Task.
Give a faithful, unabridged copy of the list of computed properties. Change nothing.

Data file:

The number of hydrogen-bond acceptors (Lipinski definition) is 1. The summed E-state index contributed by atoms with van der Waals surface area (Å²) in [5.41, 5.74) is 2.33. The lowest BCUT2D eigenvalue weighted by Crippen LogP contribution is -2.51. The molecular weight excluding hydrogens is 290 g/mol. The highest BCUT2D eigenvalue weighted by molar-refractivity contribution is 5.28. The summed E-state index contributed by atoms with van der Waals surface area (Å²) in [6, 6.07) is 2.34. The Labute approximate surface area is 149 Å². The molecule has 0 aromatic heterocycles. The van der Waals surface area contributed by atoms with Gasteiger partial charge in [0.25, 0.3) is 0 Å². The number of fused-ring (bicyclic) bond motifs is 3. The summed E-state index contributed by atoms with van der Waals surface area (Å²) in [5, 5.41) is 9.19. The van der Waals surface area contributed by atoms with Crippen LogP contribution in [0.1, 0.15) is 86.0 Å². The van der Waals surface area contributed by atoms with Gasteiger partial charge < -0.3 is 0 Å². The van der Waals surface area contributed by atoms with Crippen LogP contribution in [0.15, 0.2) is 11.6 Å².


The number of hydrogen-bond acceptors (Lipinski definition) is 1. The summed E-state index contributed by atoms with van der Waals surface area (Å²) in [5.41, 5.74) is 2.33. The lowest BCUT2D eigenvalue weighted by Crippen LogP contribution is -2.51. The molecular weight excluding hydrogens is 290 g/mol. The highest BCUT2D eigenvalue weighted by molar-refractivity contribution is 5.28. The summed E-state index contributed by atoms with van der Waals surface area (Å²) in [6, 6.07) is 2.34. The Labute approximate surface area is 149 Å². The molecule has 0 aromatic heterocycles. The van der Waals surface area contributed by atoms with Gasteiger partial charge in [0.25, 0.3) is 0 Å². The number of fused-ring (bicyclic) bond motifs is 3. The summed E-state index contributed by atoms with van der Waals surface area (Å²) in [5, 5.41) is 9.19. The van der Waals surface area contributed by atoms with Crippen LogP contribution in [0.1, 0.15) is 86.0 Å². The van der Waals surface area contributed by atoms with Gasteiger partial charge < -0.3 is 0 Å². The van der Waals surface area contributed by atoms with Crippen LogP contribution in [0.15, 0.2) is 11.6 Å².